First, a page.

As an adult who grew up in the 80s, I regularly have the joy of rediscovering a barely remembered treat from my childhood that turns out to be full of darkness and horror. This year, that flower in my own personal attic was Rankin and Bass's stop motion animated Rudolph the Red-Nosed Reindeer.
I have a 5-year-old son and seeing things anew through his eyes can be a real treasure. But in the case of Rudolph, imagining what his little eyes and ears took in dug a pit inside of me. A pit filled with existential dread ... and misfit toys.
This thing is wall-to-wall horrors. Here are a few high points I hope explain why this will not be seen in my house EVER AGAIN.
— Rudolph's dad starts out super excited about having a baby boy, gets a little shaky on it when the nose starts glowing, and then all but disowns Rudolph once Santa opens his fat mouth.
— For most of his life, Rudolph is not loved unconditionally by his father. Which sorta leads me, as a dad, to ask if he's loved at all.
— This mistreatment continues when Rudolph's nose is revealed to the other young reindeer and everyone "laughs and calls him names." Nobody is punished or admonished for this, not even in a bid for pity.
— The only reindeer who is nice to Rudolph is another yearling, Clarice. Her dad forbids her to see him. There is no comeuppance. (Note: Before anyone argues, Rudolph's mom was not nice to him because she failed to protect him from his father's douche baggery.)
— Santa declares Rudolph unfit for the sleigh team, the equivelant of reindeer purgatory.
— Santa also banishes — perhaps via intermediaries, but still, is he not the autocrat of the North Pole? — broken or "misfit" toys to a concentration camp.
— When Rudolph is welcomed back, it is not because everyone suddenly realizes they were jerks to him. It is explicitly because his "deformity" is now useful.
— There is no shame felt by anyone who mistreated him. Half-hearted apologies must suffice.
It's like Rankin and Bass thought to themselves, “We could make a show about bullying, but it will be even better if it’s about state-sanctioned bullying and how that's pretty great!” This thing isn't just a poorly made or stupidly juvenile piece of yuletide drivel; it is an actual Christmas Spirit Killer.
Except, my friends, for Hermie.
Hermie is a "misfit elf" who doesn't want to make toys. No, Hermie wants to be a dentist! Of course, because this is a film about the inherent horrors of deviating from a blessed, state-sanctioned norm, Hermie is ridiculed for his dreams of healthy teeth and gums for all elves.
Hermie and Rudolph go on the lam together and discover their deformities aren't the only things that will get you kicked out of Christmas Town by that fat fascist bastard Santa.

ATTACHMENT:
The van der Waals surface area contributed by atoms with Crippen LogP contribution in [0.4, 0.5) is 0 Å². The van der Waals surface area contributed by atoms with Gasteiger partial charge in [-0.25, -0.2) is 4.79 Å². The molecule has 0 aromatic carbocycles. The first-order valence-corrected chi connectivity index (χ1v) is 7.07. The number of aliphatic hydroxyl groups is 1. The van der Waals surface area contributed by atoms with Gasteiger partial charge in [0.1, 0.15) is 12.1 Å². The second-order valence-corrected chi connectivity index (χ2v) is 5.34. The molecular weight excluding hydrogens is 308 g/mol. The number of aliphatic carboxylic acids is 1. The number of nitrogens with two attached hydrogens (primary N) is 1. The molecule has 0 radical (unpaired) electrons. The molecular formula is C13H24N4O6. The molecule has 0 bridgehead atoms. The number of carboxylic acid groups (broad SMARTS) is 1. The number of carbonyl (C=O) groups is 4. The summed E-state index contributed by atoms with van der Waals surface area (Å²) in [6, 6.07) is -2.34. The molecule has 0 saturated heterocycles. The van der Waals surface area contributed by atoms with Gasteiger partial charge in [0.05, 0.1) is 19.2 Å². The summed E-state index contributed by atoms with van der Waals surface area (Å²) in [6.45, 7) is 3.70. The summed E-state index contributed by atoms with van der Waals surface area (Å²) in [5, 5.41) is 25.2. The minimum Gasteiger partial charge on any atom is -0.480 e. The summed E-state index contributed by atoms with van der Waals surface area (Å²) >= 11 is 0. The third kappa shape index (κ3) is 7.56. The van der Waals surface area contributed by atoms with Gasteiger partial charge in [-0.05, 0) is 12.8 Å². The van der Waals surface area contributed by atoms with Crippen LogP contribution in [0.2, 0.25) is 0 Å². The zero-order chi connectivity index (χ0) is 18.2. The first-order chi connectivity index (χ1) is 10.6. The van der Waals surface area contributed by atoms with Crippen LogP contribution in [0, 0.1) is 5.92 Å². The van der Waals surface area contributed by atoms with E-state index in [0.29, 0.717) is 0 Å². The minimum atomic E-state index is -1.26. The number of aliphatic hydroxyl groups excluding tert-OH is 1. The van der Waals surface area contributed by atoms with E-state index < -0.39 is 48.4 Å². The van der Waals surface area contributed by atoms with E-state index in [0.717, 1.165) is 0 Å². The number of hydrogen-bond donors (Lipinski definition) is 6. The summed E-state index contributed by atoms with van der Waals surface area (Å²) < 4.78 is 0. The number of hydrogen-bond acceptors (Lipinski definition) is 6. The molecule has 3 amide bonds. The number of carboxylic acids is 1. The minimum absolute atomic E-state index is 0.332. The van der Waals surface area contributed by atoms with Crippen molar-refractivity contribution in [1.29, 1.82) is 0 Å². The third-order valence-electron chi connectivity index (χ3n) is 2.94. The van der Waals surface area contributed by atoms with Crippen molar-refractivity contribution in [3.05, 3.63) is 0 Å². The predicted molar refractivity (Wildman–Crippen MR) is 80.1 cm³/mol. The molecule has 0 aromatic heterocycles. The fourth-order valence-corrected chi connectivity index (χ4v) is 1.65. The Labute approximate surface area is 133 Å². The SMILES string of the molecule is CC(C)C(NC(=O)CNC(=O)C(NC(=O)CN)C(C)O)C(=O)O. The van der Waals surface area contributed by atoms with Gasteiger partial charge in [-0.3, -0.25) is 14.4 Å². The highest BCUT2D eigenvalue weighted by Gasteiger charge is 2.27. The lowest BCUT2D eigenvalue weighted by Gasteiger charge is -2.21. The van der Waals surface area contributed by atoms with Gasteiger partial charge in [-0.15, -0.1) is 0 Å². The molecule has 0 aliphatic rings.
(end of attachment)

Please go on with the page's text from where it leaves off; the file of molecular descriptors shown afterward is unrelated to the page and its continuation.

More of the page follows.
They go off on their own, have adventures, meet Yukon Cornelius, and run like hell from the Abominable Snow Monster. Through all this they forge a mighty and lasting friendship.
But here's where things get a more subtextual. It is abundantly clear to me — and to every other adult I mention this to — that Hermie is gay as a picnic basket and "dentistry" is a euphemism for homosexual sex.
Consider Hermie. All the other elves are uniform and, frankly, hideous little gnomes. But Hermie is absolutely fabulous! His face is cherubic, his hair perfectly coiffed, and his voice has just a hint of lilting lisp. Plus, his focus on "dentistry" borders on the pathological. Last, he demands of the universe "Why must I be a misfit?" by spontaneously bursting into song.
Let me digress long enough to point out that the first musical number was a song from Santa wherein he declared himself the "King of Ding-a-ling"? My God, the hypocrisy of the North Pole.
Red nose and dental euphemisms aside, Rudolph and Hermie are bros for life. "You don't mind my red nose?" Rudolph asks. "Not if you don't mind me being a dentist," Hermie responds. Later, Rudoph insists to Hermie, "Whatever a dentist is, I hope someday you're the greatest."
See how caring Rudolph is? He even wants good things for Hermie's boyfriend.
But just to prove that no part of this monstrosity can be entirely uplifting, Rankin and Bass horrify us with a scene between Hermie and the Abominable Snow Monster. The Bumble, as he's eventually called, is knocked out so Hermie can perpetrate dentistry on him against his will. When the Bumble wakes up from his roofie-induced brush with "dentistry," he is toothless and surrounded by blood splattered snow.
And this is for children?!
The most amazing part of all this is that none of my observations involve reaching. Even the "dentistry" angle is so thinly veiled as to be a winking joke with the audience. This is not adult eyes focused on a beloved childhood masterpiece; this is calling an awful thing awful.
So for the parents and grandparents out there who haven't seen this thing in decades and think it would be a nice night at home with the kids, you might want to reconsider. Maybe show them one of those Saw movies I've heard so much about. It might scar them less.